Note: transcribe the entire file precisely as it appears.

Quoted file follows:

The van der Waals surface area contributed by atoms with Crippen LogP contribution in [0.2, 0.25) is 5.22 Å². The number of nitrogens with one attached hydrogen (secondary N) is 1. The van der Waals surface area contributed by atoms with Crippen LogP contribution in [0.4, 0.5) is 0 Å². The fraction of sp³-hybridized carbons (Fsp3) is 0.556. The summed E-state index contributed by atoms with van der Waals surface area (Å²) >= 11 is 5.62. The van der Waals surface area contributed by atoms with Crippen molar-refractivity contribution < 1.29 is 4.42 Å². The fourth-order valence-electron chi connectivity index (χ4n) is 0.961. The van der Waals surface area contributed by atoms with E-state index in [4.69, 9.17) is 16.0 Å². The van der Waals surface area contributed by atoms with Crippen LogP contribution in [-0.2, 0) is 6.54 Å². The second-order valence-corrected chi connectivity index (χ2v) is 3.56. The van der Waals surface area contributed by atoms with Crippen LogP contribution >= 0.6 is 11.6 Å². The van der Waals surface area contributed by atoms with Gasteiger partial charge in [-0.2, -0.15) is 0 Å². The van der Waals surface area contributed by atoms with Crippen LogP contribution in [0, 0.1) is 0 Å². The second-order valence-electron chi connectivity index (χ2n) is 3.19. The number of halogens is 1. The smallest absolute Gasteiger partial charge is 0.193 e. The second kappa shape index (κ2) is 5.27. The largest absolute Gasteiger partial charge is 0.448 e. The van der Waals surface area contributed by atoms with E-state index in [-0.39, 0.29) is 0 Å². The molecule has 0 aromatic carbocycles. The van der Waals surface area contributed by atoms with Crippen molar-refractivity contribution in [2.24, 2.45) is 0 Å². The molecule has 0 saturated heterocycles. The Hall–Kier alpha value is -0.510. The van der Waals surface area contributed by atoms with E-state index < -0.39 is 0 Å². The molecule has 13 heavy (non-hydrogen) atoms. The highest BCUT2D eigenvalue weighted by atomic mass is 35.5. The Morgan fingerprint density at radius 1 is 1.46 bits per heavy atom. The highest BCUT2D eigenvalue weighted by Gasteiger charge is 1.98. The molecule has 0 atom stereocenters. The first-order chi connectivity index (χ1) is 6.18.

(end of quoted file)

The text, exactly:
The van der Waals surface area contributed by atoms with Crippen LogP contribution in [0.2, 0.25) is 5.22 Å². The number of nitrogens with one attached hydrogen (secondary N) is 1. The van der Waals surface area contributed by atoms with Crippen LogP contribution in [0.4, 0.5) is 0 Å². The fraction of sp³-hybridized carbons (Fsp3) is 0.556. The summed E-state index contributed by atoms with van der Waals surface area (Å²) >= 11 is 5.62. The van der Waals surface area contributed by atoms with Crippen molar-refractivity contribution < 1.29 is 4.42 Å². The fourth-order valence-electron chi connectivity index (χ4n) is 0.961. The van der Waals surface area contributed by atoms with E-state index in [4.69, 9.17) is 16.0 Å². The van der Waals surface area contributed by atoms with Crippen LogP contribution in [-0.2, 0) is 6.54 Å². The second-order valence-corrected chi connectivity index (χ2v) is 3.56. The van der Waals surface area contributed by atoms with Crippen LogP contribution >= 0.6 is 11.6 Å². The van der Waals surface area contributed by atoms with Gasteiger partial charge in [-0.2, -0.15) is 0 Å². The van der Waals surface area contributed by atoms with Crippen LogP contribution in [0, 0.1) is 0 Å². The second-order valence-electron chi connectivity index (χ2n) is 3.19. The number of halogens is 1. The smallest absolute Gasteiger partial charge is 0.193 e. The second kappa shape index (κ2) is 5.27. The largest absolute Gasteiger partial charge is 0.448 e. The van der Waals surface area contributed by atoms with E-state index in [-0.39, 0.29) is 0 Å². The molecule has 0 aromatic carbocycles. The van der Waals surface area contributed by atoms with Crippen molar-refractivity contribution in [2.24, 2.45) is 0 Å². The molecule has 0 saturated heterocycles. The Hall–Kier alpha value is -0.510. The van der Waals surface area contributed by atoms with E-state index < -0.39 is 0 Å². The molecule has 13 heavy (non-hydrogen) atoms. The highest BCUT2D eigenvalue weighted by atomic mass is 35.5. The Morgan fingerprint density at radius 1 is 1.46 bits per heavy atom. The highest BCUT2D eigenvalue weighted by Gasteiger charge is 1.98. The molecule has 0 atom stereocenters. The first-order chi connectivity index (χ1) is 6.18.